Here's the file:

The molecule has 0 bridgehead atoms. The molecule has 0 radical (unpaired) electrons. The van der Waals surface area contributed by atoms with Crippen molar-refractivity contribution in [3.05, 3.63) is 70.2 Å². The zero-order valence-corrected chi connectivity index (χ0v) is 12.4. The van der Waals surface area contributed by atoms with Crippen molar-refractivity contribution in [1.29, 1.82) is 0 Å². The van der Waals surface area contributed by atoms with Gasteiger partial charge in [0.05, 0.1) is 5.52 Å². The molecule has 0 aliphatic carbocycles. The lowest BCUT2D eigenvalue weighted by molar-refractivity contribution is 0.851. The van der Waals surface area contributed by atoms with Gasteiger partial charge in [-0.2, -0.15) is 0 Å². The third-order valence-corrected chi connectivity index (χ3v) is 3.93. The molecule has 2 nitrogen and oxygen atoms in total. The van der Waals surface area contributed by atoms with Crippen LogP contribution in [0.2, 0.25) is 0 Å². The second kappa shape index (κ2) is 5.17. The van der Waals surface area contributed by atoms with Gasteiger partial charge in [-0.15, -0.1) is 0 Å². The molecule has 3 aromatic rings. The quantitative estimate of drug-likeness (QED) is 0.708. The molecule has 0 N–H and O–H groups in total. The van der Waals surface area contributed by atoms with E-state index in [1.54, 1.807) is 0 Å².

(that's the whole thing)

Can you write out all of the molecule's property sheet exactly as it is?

The molecule has 0 bridgehead atoms. The molecule has 0 radical (unpaired) electrons. The van der Waals surface area contributed by atoms with Crippen molar-refractivity contribution in [3.05, 3.63) is 70.2 Å². The zero-order valence-corrected chi connectivity index (χ0v) is 12.4. The van der Waals surface area contributed by atoms with Crippen molar-refractivity contribution in [1.29, 1.82) is 0 Å². The van der Waals surface area contributed by atoms with Gasteiger partial charge in [0.05, 0.1) is 5.52 Å². The molecule has 0 aliphatic carbocycles. The lowest BCUT2D eigenvalue weighted by molar-refractivity contribution is 0.851. The van der Waals surface area contributed by atoms with Gasteiger partial charge in [-0.2, -0.15) is 0 Å². The third-order valence-corrected chi connectivity index (χ3v) is 3.93. The molecule has 2 nitrogen and oxygen atoms in total. The van der Waals surface area contributed by atoms with Crippen LogP contribution in [0.2, 0.25) is 0 Å². The second kappa shape index (κ2) is 5.17. The van der Waals surface area contributed by atoms with Gasteiger partial charge in [-0.15, -0.1) is 0 Å². The molecule has 3 aromatic rings. The quantitative estimate of drug-likeness (QED) is 0.708. The molecule has 0 N–H and O–H groups in total. The van der Waals surface area contributed by atoms with E-state index in [1.54, 1.807) is 0 Å².